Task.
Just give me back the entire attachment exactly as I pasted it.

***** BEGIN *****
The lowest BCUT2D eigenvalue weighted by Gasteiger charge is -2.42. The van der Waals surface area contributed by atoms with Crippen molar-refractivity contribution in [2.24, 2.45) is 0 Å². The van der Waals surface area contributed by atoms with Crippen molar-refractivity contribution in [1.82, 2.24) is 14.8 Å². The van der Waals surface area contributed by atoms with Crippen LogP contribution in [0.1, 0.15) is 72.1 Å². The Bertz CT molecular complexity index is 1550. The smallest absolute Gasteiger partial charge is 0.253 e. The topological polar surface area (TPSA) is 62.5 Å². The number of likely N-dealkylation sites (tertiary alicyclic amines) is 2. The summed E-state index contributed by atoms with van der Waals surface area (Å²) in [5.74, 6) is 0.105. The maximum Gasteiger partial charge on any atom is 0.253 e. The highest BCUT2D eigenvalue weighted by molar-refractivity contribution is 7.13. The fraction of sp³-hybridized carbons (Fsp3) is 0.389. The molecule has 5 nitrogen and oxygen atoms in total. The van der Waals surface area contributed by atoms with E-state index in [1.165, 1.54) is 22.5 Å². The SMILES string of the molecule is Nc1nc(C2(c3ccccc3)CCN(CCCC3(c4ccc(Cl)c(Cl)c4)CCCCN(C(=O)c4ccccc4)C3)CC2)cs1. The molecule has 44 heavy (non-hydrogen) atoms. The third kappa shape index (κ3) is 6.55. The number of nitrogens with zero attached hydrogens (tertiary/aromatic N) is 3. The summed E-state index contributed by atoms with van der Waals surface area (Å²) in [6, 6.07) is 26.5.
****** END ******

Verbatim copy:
The lowest BCUT2D eigenvalue weighted by Gasteiger charge is -2.42. The van der Waals surface area contributed by atoms with Crippen molar-refractivity contribution in [2.24, 2.45) is 0 Å². The van der Waals surface area contributed by atoms with Crippen molar-refractivity contribution in [1.82, 2.24) is 14.8 Å². The van der Waals surface area contributed by atoms with Crippen LogP contribution in [0.1, 0.15) is 72.1 Å². The Bertz CT molecular complexity index is 1550. The smallest absolute Gasteiger partial charge is 0.253 e. The topological polar surface area (TPSA) is 62.5 Å². The number of likely N-dealkylation sites (tertiary alicyclic amines) is 2. The summed E-state index contributed by atoms with van der Waals surface area (Å²) in [5.74, 6) is 0.105. The maximum Gasteiger partial charge on any atom is 0.253 e. The highest BCUT2D eigenvalue weighted by molar-refractivity contribution is 7.13. The fraction of sp³-hybridized carbons (Fsp3) is 0.389. The molecule has 5 nitrogen and oxygen atoms in total. The van der Waals surface area contributed by atoms with E-state index in [1.165, 1.54) is 22.5 Å². The SMILES string of the molecule is Nc1nc(C2(c3ccccc3)CCN(CCCC3(c4ccc(Cl)c(Cl)c4)CCCCN(C(=O)c4ccccc4)C3)CC2)cs1. The molecule has 44 heavy (non-hydrogen) atoms. The third kappa shape index (κ3) is 6.55. The number of nitrogens with zero attached hydrogens (tertiary/aromatic N) is 3. The summed E-state index contributed by atoms with van der Waals surface area (Å²) in [6, 6.07) is 26.5.